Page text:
Former FAMU Band Leader Strikes Deal in Hit and Run Case

A deal, worked out last week, will allow the band leader to perform community service instead of facing felony charges for a hit and run accident.

Eighty-year-old Mickey Safford was struck by a car last August as he crossed the street near the Leon County Library. The white Cadillac that hit him kept on going.

Mickey says, "I didn't believe anybody could hit anybody and keep on going."

It turns out the man behind the wheel was Dr. William Foster, longtime director of FAMU's Marching 100, who was later arrested on felony charges for leaving the scene. Now, a deal will allow the 85-year-old former band leader to have those charges dropped in return for six months of community service.

Daryl Parks, Foster's attorney, says, "Dr. Foster was remorseful that this situation ever happened and certainly apologized to Mr. Safford, and they were able to come to a general understanding, which was great, so that two adult people could put this behind them."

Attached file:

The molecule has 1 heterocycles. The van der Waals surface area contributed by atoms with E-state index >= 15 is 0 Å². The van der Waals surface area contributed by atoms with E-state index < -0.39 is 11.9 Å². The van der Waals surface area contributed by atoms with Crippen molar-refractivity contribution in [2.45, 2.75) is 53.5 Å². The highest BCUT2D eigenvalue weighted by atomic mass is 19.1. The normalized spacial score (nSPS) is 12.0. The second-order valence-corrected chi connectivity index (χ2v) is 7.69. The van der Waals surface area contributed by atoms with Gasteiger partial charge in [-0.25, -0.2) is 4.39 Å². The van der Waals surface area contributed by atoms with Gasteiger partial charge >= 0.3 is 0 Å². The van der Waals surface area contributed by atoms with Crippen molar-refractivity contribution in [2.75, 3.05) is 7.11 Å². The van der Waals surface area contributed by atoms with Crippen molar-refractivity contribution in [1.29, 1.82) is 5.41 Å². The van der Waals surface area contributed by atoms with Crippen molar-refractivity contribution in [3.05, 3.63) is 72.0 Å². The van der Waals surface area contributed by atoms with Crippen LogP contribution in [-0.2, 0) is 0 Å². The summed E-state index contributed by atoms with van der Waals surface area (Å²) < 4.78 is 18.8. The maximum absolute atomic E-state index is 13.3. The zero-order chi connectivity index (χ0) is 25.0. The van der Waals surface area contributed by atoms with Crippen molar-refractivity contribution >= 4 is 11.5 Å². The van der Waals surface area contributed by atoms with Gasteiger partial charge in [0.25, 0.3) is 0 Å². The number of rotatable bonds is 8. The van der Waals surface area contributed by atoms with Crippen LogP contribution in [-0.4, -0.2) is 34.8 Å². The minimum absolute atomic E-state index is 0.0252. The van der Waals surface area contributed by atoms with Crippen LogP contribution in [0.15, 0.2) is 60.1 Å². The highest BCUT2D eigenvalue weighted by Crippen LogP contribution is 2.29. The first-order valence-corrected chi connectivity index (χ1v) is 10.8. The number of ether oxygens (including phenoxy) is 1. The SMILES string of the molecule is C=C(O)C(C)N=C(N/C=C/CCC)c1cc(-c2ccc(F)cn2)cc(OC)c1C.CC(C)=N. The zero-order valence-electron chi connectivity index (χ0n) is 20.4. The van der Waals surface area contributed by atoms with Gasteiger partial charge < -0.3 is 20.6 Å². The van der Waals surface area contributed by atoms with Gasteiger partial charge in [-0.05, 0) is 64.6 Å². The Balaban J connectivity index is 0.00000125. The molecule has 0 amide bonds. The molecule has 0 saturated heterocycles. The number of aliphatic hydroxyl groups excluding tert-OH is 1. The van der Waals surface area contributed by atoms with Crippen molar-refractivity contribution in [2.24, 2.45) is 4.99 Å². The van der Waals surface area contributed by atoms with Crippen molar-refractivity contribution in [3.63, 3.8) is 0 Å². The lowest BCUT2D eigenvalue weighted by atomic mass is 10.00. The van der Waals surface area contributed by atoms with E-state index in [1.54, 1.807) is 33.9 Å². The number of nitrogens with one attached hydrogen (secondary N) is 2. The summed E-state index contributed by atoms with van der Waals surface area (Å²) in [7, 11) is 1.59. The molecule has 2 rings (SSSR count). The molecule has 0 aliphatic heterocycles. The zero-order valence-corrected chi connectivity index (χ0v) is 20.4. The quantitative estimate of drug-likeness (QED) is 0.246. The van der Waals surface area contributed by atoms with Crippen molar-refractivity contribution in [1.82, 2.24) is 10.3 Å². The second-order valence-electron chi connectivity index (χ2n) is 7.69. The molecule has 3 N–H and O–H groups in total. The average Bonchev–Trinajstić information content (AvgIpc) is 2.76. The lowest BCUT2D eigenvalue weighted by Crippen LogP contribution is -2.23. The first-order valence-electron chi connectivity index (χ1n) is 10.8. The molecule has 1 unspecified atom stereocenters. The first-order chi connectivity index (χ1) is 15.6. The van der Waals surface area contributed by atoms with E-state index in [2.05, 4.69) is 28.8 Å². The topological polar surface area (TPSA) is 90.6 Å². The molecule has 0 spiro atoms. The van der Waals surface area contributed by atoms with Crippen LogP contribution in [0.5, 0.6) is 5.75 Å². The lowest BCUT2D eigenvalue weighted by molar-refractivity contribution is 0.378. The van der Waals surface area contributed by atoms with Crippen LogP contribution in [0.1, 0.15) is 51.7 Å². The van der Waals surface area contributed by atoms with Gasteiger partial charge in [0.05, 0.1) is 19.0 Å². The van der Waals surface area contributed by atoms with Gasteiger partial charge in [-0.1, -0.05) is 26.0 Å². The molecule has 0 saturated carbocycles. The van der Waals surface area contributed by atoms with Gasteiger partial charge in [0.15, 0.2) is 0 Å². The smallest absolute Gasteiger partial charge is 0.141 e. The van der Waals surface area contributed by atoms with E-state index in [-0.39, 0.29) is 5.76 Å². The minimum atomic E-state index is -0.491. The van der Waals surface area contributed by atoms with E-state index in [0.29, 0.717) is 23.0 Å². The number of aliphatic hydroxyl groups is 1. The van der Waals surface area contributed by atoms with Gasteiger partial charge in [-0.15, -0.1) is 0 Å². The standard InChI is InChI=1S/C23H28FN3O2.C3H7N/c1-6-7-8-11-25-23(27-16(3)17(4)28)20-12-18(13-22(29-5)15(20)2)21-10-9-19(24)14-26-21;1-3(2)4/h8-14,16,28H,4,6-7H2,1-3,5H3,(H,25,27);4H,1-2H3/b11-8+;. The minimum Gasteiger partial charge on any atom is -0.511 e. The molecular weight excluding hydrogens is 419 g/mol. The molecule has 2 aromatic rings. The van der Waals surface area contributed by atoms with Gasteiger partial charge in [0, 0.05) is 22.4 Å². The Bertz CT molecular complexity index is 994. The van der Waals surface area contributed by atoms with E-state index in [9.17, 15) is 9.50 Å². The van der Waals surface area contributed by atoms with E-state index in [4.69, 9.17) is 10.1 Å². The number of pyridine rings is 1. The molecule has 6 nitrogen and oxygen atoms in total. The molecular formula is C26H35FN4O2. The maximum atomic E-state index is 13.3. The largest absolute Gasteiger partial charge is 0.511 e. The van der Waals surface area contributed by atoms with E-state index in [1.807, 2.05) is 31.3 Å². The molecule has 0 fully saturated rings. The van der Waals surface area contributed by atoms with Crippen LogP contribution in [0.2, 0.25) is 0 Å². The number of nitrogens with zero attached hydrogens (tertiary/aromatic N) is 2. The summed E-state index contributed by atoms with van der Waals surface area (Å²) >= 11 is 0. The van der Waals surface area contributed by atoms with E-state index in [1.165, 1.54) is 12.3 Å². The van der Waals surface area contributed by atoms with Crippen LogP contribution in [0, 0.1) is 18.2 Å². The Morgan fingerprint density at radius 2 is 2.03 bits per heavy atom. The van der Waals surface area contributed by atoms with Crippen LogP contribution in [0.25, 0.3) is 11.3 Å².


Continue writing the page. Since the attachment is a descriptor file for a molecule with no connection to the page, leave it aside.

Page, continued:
The deal signed off by assistant state attorney Warren Goodwin includes the revocation of Foster's driver’s license unless he can prove to a state board that he can see well enough to drive, and it requires Foster to do community service work with elderly drivers.

If he complies, charges will be dropped in September.

Sue Safford, the victim's wife, says, "He's had a lot of complications."

As for Mickey Safford, he's out of rehab and home now. His wife says he is walking again with a knee brace and a fair share of pain. She says Foster finally gave her husband the apology he wanted and perhaps this ended as it should.

More than anything, Mrs. Safford hopes this story will make elderly drivers and their families think twice about their ability to drive as they age.